I ask a lot of questions about their (my clients') day to day operations as well as their larger business goals.

I try to paint a picture of what is possible for their business when they don’t get hung up on technical limitations. I also ask them to define what success would look like for them in 6 months,  1 year and beyond. I try to find out what the measurable goals of the project are.

My job in this meeting is to understand the bigger picture of the client’s business and website, and illuminate a direction for them.

I am at a point where the people who contact me generally already know they want me to do the project, and the proposal is a mere formality. So once I get off the call, I generally follow up with some notes, links or recommendations, and let them know that I will be in touch with a proposal.

My proposal includes an overview of the overarching business goals, a guideline of our working process, an outline of the various project phases, deliverables, (rough) schedule, price estimate, terms, expectations, and next steps. It’s on average about 10 pages in the form of a nicely designed InDesign PDF.

Where I believe my proposal process has really shifted is in how I break down projects. I always encourage my clients to break a project up into phases, instead of trying to launch a huge new website with multiple courses, ecommerce, and blog, etc.

I have a paragraph that basically says: “In my experience, people significantly underestimate the time and effort required to produce content. I recommend launching your site in iterations or phases, starting with a blog.” This of course depends on the individual business. Phase 1 is often basic website, blog, strategy, and maybe email marketing. Phase 2 might be online products or courses, and Phase 3 might be membership or community based features and marketing + launching strategy.

My (proposal) pricing is for my expertise and the value I can create for the client, it's not based on all the individual components’ pricing.

I then outline a price range for each phase, and I indicate that we will determine a more accurate range after the project discovery session. I believe it’s almost impossible to give a fixed price with only a 1 hr meeting, and before doing a proper discovery and assessment, so I basically ensure they are on board for the range I’ve given them. I then provide examples of things that might bring the cost up to the higher end of that range (extra revisions, complex features or custom scripting, additional print materials, etc).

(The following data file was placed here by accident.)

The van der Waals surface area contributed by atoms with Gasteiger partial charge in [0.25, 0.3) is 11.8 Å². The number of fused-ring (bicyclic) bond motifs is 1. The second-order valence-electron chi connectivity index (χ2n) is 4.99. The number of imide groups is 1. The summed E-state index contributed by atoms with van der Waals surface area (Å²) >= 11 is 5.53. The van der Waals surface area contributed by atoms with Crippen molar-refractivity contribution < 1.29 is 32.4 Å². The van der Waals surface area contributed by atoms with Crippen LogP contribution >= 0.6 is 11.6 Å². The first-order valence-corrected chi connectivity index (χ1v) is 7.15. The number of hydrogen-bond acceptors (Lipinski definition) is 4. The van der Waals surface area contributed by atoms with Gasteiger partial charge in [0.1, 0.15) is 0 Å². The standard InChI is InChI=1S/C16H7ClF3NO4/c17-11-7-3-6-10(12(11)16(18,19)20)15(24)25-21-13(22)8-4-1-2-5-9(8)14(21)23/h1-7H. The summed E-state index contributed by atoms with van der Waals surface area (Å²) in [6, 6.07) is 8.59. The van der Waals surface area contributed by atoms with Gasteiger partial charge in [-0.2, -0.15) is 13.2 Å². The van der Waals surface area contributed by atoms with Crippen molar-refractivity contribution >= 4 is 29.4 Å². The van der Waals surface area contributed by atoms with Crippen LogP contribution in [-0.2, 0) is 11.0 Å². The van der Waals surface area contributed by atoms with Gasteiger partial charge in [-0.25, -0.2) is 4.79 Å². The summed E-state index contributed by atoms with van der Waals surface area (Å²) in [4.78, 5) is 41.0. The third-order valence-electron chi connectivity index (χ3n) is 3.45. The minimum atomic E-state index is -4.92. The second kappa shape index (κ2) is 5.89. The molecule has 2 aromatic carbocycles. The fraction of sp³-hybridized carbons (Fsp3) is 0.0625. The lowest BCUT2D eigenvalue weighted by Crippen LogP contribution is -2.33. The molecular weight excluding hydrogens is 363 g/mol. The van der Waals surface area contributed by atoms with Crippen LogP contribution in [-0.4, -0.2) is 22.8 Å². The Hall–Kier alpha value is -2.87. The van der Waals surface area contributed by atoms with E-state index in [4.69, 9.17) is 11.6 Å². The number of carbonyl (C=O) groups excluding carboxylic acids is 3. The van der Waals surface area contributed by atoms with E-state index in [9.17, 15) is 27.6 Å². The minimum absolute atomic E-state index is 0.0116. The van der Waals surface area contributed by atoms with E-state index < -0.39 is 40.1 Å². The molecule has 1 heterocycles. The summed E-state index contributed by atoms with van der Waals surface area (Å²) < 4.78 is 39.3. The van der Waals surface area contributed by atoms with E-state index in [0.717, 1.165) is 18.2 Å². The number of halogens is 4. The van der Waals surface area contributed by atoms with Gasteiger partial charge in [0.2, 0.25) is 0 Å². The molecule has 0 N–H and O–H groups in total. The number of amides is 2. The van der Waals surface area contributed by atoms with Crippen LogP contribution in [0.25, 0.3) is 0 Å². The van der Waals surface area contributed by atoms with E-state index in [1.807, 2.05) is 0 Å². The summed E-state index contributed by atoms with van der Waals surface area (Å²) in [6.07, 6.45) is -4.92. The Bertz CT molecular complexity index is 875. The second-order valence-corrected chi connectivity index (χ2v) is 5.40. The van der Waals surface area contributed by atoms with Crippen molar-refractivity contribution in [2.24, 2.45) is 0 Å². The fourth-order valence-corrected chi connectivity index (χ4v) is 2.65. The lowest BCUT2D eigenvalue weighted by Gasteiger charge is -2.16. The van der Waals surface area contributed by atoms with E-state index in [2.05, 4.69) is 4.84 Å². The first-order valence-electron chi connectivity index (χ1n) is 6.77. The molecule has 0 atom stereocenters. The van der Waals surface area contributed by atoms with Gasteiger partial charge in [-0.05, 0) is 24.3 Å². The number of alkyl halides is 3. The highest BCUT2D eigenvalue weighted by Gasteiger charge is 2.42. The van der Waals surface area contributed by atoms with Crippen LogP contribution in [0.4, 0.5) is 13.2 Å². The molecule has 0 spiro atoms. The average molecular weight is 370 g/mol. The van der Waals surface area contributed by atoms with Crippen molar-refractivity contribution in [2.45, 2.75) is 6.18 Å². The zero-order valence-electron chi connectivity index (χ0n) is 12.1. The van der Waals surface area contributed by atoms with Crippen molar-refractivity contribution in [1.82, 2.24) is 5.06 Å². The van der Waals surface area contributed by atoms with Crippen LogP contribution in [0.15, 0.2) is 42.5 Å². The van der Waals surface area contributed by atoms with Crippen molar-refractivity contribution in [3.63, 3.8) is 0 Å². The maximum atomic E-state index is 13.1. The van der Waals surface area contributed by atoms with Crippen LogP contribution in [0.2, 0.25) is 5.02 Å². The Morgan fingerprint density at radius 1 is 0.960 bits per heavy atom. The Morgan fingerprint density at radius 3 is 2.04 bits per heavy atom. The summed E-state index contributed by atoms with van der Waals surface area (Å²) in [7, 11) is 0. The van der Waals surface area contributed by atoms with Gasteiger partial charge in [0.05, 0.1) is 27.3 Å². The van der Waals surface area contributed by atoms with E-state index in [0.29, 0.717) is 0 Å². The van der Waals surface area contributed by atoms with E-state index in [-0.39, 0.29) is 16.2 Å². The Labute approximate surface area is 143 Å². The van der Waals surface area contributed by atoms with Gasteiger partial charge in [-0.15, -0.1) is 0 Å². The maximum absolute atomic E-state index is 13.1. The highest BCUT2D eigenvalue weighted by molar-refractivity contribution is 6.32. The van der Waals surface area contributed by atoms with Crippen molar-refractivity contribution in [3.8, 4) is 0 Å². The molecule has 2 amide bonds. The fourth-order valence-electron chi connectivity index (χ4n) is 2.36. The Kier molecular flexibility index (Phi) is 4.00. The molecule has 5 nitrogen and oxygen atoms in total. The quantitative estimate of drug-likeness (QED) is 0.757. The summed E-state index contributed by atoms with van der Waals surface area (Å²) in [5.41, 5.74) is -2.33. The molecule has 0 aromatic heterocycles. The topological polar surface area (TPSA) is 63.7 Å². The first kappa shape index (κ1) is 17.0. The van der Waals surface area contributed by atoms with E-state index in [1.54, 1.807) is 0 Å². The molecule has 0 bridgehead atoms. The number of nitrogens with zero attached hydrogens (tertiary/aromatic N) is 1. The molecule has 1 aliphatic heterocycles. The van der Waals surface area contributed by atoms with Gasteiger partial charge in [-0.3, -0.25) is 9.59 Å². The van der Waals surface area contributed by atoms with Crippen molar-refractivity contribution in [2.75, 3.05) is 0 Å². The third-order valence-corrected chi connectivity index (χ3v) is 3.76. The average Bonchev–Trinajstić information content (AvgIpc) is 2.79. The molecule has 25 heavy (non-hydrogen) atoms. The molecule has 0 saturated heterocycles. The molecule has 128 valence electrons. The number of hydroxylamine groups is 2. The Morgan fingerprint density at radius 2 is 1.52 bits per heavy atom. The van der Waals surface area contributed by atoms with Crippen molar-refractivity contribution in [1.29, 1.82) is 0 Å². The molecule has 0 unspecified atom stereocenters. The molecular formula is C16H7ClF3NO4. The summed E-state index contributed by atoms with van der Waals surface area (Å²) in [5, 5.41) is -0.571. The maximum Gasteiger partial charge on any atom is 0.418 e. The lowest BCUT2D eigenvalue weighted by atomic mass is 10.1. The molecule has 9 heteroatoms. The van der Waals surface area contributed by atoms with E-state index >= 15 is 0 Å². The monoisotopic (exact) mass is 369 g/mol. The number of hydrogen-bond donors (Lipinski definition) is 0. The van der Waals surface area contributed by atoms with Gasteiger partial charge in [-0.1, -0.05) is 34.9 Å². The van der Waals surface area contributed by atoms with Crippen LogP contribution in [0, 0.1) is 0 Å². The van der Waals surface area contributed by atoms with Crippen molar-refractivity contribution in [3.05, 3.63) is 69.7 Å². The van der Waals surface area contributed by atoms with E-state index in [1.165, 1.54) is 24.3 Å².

I then send the proposal with a personal message via hellosign.com

How has this evolved from when I first started? My proposals are no longer broken down by specific technical requirements, features, or hours. My pricing is for my expertise and the value I can create for the client, and not based on all the individual components’ pricing.

I needed to break down proposals by my hourly estimate for each task when I first began, but as I get better and faster, I realized that it was foolish to charge based on my time! You learn something new from every single proposal that you create!

For the few proposals that never materialized into projects, I will often ask the prospect what I could have done differently, and what influenced their decision. You would be surprised the information you learn from just asking! I had one woman who told me that she felt I was perhaps more experienced than she needed, and that I hadn’t included a schedule (whereas another designer had). The funny thing about this was, I had removed the schedule component because she had indicated that she had a new baby, and was uncertain how much time she could devote to the project, and I wanted to keep it flexible. Turns out she wanted more structure. Of course it was excellent that I didn’t get that project, because I probably would not have had time to build my own course (which has been on the backburner for years already)!

These days I only really do a few projects per year, and I do more one-off consulting, so I don’t have to put as many proposals together as I used to. Between Digital Strategy School and Doki, Ben and I have really minimized our client work to make these projects happen.

If you could wave a magic wand over the Digital Strategy School and Okidoki, where would they be now? What part of your life would they occupy?